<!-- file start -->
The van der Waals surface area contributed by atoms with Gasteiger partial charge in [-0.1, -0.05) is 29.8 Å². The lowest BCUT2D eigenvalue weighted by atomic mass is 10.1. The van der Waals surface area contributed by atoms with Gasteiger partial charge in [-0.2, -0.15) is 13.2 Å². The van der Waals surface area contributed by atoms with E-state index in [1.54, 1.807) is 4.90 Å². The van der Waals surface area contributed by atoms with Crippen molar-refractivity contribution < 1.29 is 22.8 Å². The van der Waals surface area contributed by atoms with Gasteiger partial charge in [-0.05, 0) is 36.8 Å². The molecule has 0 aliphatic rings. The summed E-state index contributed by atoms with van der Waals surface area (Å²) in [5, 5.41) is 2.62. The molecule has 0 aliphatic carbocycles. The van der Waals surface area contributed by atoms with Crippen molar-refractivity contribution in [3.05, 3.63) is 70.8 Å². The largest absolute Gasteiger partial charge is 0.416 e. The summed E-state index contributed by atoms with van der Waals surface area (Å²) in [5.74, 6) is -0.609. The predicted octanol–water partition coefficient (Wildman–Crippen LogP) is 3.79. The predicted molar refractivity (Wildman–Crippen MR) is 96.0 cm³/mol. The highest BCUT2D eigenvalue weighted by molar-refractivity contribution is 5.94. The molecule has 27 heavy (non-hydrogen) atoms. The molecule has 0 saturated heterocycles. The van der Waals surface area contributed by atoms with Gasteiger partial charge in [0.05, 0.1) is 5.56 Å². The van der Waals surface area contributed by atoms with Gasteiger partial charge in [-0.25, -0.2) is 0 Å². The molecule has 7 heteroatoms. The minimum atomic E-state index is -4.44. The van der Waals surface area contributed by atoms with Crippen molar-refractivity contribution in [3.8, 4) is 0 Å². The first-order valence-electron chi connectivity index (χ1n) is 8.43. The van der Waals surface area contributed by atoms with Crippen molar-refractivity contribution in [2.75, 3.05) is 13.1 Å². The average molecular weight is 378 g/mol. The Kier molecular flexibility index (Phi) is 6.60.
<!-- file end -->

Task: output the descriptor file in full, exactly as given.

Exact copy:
The van der Waals surface area contributed by atoms with Gasteiger partial charge in [-0.1, -0.05) is 29.8 Å². The lowest BCUT2D eigenvalue weighted by atomic mass is 10.1. The van der Waals surface area contributed by atoms with Gasteiger partial charge in [-0.2, -0.15) is 13.2 Å². The van der Waals surface area contributed by atoms with E-state index in [1.54, 1.807) is 4.90 Å². The van der Waals surface area contributed by atoms with Crippen molar-refractivity contribution < 1.29 is 22.8 Å². The van der Waals surface area contributed by atoms with Gasteiger partial charge in [-0.05, 0) is 36.8 Å². The molecule has 0 aliphatic rings. The summed E-state index contributed by atoms with van der Waals surface area (Å²) in [5, 5.41) is 2.62. The molecule has 0 aliphatic carbocycles. The van der Waals surface area contributed by atoms with Crippen molar-refractivity contribution in [3.05, 3.63) is 70.8 Å². The largest absolute Gasteiger partial charge is 0.416 e. The summed E-state index contributed by atoms with van der Waals surface area (Å²) in [5.74, 6) is -0.609. The predicted octanol–water partition coefficient (Wildman–Crippen LogP) is 3.79. The predicted molar refractivity (Wildman–Crippen MR) is 96.0 cm³/mol. The highest BCUT2D eigenvalue weighted by molar-refractivity contribution is 5.94. The molecule has 27 heavy (non-hydrogen) atoms. The molecule has 0 saturated heterocycles. The van der Waals surface area contributed by atoms with Gasteiger partial charge in [0.05, 0.1) is 5.56 Å². The van der Waals surface area contributed by atoms with Gasteiger partial charge in [-0.25, -0.2) is 0 Å². The molecule has 7 heteroatoms. The minimum atomic E-state index is -4.44. The van der Waals surface area contributed by atoms with Crippen molar-refractivity contribution in [3.8, 4) is 0 Å². The first-order valence-electron chi connectivity index (χ1n) is 8.43. The van der Waals surface area contributed by atoms with Crippen molar-refractivity contribution in [2.75, 3.05) is 13.1 Å². The average molecular weight is 378 g/mol. The Kier molecular flexibility index (Phi) is 6.60.